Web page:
Wise was an American film director, producer and editor. He won Academy Awards for Best Director and Best Picture for both West Side Story (1961) and The Sound of Music (1965). He was also nominated for Best Film Editing for Citizen Kane (1941) and directed and produced The Sand Pebbles (1966), which was nominated for Best Picture. Wise was the president of the Directors Guild of America from 1971 to 1975 and the president of the Academy of Motion Picture Arts and Sciences from 1984 through 1987.

Zachary Scott

Born in Austin, Texas, Zachary Scott was a distant cousin of George Washington, and his grandfather had been a very successful cattle rancher.  Scott intended to be a doctor like his father, Zachary Scott Sr., but after attending the University of Texas at Austin for a while, he decided to switch to acting. He signed on as a cabin boy on a freighter which took him to England, where he acted in repertory theatre for a while, before he returned to Austin, and began acting in local theater.

Alfred Lunt discovered Scott in Texas and convinced him to move to New York City, where he appeared on Broadway. Scott made his debut on Broadway in a revival of Ah, Wilderness! in 1941 with a small role as a bartender. Three years later, Jack L. Warner saw him in a performance of Those Endearing Young Charms and signed him to appear in The Mask of Dimitrios.

He appeared the next year in Mildred Pierce to much acclaim. In the film, Scott was Joan Crawford’s somewhat sleazy love interest, whose mysterious murder formed the basis of the plot. In 1946 exhibitors voted him the third most promising “star of tomorrow.”

Zachary Scott enjoyed playing scoundrels and the public enjoyed those portrayals, too. Scott went on to star in such movies as The Southerner, The Unfaithful, Cass Timberlane, Flamingo Road, Flaxy Martin, Guilty Bystander, Wings of Danger, and Shadow on the Wall, opposite Nancy Davis Reagan and Ann Sothern. He later starred in Luis Buñuel’s The Young One, Buñuel’s second English language movie.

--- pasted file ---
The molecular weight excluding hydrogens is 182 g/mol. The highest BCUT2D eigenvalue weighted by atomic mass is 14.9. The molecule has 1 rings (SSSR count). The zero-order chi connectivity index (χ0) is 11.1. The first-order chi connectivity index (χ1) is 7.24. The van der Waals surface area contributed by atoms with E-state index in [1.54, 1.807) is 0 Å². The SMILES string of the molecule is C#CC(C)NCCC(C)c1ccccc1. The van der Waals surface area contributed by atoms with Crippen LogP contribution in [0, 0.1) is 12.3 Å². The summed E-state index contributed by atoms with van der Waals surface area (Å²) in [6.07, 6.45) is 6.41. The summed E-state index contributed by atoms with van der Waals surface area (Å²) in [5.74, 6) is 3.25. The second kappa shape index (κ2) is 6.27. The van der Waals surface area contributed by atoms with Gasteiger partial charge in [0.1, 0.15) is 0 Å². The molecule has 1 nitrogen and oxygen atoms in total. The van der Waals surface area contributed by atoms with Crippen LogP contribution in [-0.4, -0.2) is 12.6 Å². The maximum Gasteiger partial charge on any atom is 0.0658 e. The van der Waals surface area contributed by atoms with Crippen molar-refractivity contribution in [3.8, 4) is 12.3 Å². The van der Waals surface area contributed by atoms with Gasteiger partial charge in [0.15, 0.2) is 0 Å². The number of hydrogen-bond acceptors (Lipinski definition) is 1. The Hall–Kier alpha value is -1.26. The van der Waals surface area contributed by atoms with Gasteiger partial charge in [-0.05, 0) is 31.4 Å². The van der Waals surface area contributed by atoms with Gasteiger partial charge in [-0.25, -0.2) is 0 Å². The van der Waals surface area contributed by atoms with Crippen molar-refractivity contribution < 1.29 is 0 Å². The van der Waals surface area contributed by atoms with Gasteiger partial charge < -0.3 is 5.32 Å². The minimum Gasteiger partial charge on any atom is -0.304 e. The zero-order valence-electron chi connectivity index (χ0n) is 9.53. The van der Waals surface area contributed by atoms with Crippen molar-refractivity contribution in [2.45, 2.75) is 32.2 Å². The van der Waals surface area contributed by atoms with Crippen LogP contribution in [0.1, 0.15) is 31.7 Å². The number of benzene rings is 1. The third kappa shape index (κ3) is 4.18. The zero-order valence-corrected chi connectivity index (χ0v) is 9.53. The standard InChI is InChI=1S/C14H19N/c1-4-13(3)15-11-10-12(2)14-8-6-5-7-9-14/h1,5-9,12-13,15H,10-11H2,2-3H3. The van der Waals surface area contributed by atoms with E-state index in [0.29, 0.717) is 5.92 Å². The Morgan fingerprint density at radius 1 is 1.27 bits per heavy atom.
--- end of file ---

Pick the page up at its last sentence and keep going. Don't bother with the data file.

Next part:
In 1961, he portrayed the part of White Eyes, a Native American Chief, in the episode Incident Before Black Pass on Rawhide.

In 1968 the Austin Civic Theater was renamed the Zachary Scott Theatre Center to honor their native son. His family has endowed two chairs at the University of Texas’s theatre department in his name. Two streets in the Austin area are named in his honor: One street at the old airport Mueller Redevelopment; and the other in unincorporated southeast Travis County.

Scott has a star on the Hollywood Walk of Fame.

Ted Shackelford

Shackelford is an American actor. He played Gary Ewing in the CBS television series Knots Landing (1979-1993); since 2006, he has appeared in a recurring role on the CBS soap The Young and the Restless, portraying twin brothers William and Jeffrey Bardwell.

Sonny Shroyer

Shroyer is an American actor who has appeared in various television and movie roles. He is known for his role as Deputy Sheriff Enos Strate in the television series The Dukes of Hazzard. He also starred in a spin-off called Enos based on his Dukes of Hazzard character. Shroyer is married and has two sons, Chris and Mark.